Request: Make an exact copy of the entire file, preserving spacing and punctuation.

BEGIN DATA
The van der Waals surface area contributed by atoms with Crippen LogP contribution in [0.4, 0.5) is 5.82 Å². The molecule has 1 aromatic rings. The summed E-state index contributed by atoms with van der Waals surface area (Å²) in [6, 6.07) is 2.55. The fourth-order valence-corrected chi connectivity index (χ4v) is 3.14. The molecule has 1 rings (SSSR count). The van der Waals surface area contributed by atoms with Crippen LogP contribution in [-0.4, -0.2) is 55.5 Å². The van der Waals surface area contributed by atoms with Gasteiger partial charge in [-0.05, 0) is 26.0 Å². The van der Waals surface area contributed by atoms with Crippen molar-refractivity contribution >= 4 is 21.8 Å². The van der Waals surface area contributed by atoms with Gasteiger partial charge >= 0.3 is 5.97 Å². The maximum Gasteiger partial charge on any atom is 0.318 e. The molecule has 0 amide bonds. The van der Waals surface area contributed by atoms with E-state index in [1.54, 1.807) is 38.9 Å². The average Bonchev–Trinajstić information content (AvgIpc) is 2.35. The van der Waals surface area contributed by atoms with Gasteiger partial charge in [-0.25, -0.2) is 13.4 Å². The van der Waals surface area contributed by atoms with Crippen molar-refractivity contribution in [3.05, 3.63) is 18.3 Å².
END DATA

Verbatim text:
The van der Waals surface area contributed by atoms with Crippen LogP contribution in [0.4, 0.5) is 5.82 Å². The molecule has 1 aromatic rings. The summed E-state index contributed by atoms with van der Waals surface area (Å²) in [6, 6.07) is 2.55. The fourth-order valence-corrected chi connectivity index (χ4v) is 3.14. The molecule has 1 rings (SSSR count). The van der Waals surface area contributed by atoms with Crippen LogP contribution in [-0.4, -0.2) is 55.5 Å². The van der Waals surface area contributed by atoms with Gasteiger partial charge in [-0.05, 0) is 26.0 Å². The van der Waals surface area contributed by atoms with Crippen molar-refractivity contribution >= 4 is 21.8 Å². The van der Waals surface area contributed by atoms with Gasteiger partial charge >= 0.3 is 5.97 Å². The maximum Gasteiger partial charge on any atom is 0.318 e. The molecule has 0 amide bonds. The van der Waals surface area contributed by atoms with E-state index in [1.54, 1.807) is 38.9 Å². The average Bonchev–Trinajstić information content (AvgIpc) is 2.35. The van der Waals surface area contributed by atoms with Gasteiger partial charge in [-0.25, -0.2) is 13.4 Å². The van der Waals surface area contributed by atoms with Crippen molar-refractivity contribution in [3.05, 3.63) is 18.3 Å².